The earliest Christians followed a Jewish tradition of pausing to pray, preferably together, first thing in the morning, about mid morning, at noon, about mid afternoon, and in the evening. “Just a Note” posts are brief observations made from Scripture readings not related to a lectionary. If I have one to post, it normally appears about 9:00 in the morning, at “the hour of prayer.”
In American Christianity it has long been fashionable to act on the spur of the moment. Forethought and advance planning is seen as somehow unspiritual. We value spontaneity above all else. Maybe it seems more like being led by the Spirit.
Acts 19:21-22 tells a different story. Here the apostle Paul has a very detailed plan. Yes, it says he has it “in the spirit.” Is it in his mind? If it were “from the [Holy] Spirit” we’d expect a different construction in the phrase. It looks very much as if this is Paul’s idea. So what’s the idea? He plans to go through Macedonia and Achaia on his way into Jerusalem, then wants to go to Rome afterward. That’s exactly what he ends up doing.
We have previously seen that Paul’s journeys are purposeful. That’s not at issue. The text doesn’t say what Paul as up to, but we can safely assume he was making much of Jesus, making and strengthening disciples. The important issue is that Paul planned to go somewhere and do something. The Holy Spirit didn’t hinder him. His desire was not inconsistent with the Scripture. It was a good thing, then.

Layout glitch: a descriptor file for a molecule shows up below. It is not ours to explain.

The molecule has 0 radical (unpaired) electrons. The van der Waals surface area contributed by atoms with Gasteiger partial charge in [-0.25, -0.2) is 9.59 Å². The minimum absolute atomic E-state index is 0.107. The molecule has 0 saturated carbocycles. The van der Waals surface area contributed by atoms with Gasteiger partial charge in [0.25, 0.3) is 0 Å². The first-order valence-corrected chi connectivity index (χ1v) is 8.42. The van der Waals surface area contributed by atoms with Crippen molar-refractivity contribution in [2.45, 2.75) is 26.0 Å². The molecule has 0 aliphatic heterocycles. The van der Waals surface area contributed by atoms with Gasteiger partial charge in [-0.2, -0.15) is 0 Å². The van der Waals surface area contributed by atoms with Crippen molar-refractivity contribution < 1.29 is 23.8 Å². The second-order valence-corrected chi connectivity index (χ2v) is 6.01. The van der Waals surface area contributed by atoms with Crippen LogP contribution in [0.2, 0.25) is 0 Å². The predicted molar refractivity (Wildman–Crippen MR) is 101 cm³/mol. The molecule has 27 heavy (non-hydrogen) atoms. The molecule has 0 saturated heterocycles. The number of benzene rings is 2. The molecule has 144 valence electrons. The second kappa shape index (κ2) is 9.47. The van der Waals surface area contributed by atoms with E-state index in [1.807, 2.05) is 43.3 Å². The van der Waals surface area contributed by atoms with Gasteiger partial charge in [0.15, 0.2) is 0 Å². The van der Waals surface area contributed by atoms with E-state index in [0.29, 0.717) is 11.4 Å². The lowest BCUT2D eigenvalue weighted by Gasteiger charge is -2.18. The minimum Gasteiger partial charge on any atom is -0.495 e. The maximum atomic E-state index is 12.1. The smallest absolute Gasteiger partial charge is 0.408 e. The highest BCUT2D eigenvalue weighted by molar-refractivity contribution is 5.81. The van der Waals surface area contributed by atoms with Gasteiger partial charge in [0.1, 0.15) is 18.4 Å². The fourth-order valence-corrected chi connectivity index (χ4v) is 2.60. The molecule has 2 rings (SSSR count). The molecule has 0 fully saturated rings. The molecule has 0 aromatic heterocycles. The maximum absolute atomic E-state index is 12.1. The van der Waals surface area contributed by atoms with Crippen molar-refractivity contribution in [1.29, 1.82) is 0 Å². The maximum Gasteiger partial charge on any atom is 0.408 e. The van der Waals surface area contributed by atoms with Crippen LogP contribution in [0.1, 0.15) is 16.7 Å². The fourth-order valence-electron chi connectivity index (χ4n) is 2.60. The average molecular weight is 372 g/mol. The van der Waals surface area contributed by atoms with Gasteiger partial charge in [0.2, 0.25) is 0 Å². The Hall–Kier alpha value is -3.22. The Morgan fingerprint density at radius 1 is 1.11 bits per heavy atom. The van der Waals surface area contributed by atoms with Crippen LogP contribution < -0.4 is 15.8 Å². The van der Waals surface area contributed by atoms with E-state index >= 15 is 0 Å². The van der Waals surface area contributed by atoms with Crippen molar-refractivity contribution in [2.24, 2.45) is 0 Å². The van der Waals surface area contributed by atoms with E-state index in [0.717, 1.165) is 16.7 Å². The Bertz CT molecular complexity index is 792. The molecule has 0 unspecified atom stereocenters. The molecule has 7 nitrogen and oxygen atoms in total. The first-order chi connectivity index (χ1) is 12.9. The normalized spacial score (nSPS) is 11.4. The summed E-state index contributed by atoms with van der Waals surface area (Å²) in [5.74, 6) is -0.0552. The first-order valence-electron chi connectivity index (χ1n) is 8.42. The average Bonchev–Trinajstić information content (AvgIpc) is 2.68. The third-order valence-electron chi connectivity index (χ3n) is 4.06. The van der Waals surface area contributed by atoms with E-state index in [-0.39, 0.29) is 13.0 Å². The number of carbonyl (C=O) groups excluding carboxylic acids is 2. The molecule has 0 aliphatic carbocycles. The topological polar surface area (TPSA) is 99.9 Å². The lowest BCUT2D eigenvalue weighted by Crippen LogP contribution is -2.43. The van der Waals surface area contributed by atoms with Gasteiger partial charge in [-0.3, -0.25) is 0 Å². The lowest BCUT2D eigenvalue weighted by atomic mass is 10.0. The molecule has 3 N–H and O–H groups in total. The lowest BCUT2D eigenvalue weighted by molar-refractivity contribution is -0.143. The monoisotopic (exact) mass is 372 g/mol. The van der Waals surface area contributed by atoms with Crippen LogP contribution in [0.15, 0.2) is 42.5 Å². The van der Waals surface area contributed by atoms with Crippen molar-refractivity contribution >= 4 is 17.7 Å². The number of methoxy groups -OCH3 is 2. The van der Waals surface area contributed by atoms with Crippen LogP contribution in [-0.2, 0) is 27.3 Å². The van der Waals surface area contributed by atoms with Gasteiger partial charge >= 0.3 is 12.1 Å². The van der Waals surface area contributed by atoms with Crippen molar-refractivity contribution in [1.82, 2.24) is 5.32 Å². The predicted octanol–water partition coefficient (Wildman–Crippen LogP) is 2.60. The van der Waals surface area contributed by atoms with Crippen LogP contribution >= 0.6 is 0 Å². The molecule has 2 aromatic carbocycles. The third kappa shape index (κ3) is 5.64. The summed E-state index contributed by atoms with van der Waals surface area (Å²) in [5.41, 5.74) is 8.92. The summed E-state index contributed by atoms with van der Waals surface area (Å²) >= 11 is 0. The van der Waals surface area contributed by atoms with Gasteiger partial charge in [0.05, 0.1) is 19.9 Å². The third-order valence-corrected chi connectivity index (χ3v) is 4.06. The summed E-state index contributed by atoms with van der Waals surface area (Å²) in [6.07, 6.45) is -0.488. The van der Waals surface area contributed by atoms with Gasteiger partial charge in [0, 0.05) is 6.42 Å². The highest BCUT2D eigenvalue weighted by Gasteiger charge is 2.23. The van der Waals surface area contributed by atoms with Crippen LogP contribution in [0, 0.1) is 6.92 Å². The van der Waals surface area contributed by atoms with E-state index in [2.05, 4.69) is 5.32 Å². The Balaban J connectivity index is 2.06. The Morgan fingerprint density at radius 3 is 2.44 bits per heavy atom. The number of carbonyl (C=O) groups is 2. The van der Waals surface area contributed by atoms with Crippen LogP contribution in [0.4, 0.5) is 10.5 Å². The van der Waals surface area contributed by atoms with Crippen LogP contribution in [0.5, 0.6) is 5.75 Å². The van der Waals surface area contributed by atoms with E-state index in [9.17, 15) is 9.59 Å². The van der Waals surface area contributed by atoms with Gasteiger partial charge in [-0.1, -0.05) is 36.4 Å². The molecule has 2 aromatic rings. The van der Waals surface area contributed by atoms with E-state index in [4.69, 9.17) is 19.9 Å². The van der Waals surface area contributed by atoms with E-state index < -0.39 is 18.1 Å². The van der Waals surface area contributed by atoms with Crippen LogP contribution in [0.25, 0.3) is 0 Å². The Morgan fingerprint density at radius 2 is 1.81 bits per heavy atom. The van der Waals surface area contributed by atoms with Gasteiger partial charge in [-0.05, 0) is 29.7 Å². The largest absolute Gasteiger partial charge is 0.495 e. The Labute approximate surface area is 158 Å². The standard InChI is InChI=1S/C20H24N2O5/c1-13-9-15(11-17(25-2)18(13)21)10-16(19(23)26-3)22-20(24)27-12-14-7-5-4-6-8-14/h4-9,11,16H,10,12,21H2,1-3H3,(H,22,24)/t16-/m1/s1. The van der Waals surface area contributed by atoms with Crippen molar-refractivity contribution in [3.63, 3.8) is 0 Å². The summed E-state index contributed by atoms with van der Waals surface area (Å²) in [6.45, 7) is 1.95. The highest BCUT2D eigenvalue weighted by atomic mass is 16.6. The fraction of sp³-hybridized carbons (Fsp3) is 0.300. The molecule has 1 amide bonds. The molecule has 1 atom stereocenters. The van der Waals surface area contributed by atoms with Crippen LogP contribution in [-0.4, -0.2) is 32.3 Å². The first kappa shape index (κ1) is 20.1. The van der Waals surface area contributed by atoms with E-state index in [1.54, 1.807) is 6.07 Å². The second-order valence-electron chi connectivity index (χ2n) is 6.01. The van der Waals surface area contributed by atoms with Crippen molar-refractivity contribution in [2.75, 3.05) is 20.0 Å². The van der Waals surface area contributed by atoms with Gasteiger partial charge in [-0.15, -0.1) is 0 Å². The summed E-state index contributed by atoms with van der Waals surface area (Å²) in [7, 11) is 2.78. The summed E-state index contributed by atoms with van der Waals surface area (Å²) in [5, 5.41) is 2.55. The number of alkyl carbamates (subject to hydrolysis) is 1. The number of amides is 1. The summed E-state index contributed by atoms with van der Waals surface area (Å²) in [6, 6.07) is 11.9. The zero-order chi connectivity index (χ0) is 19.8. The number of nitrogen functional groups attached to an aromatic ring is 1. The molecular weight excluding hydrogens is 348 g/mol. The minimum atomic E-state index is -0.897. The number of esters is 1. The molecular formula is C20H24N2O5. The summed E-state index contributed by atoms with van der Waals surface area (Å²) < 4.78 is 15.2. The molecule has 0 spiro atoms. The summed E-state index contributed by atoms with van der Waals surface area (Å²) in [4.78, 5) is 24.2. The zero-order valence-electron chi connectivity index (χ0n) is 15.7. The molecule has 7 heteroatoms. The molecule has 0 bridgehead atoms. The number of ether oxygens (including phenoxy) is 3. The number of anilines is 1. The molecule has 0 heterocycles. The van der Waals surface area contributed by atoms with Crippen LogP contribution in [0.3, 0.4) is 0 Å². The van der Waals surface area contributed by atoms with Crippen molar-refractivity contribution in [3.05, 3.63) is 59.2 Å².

Often a little forethought would be a wonderful blessing in our lives. Planning for the future, considering how to be a blessing to people, thinking about who could benefit from our presence or our activities, deciding how to best use the resources God gives us to be a force for good in this world - it is a great thing to act with purpose.
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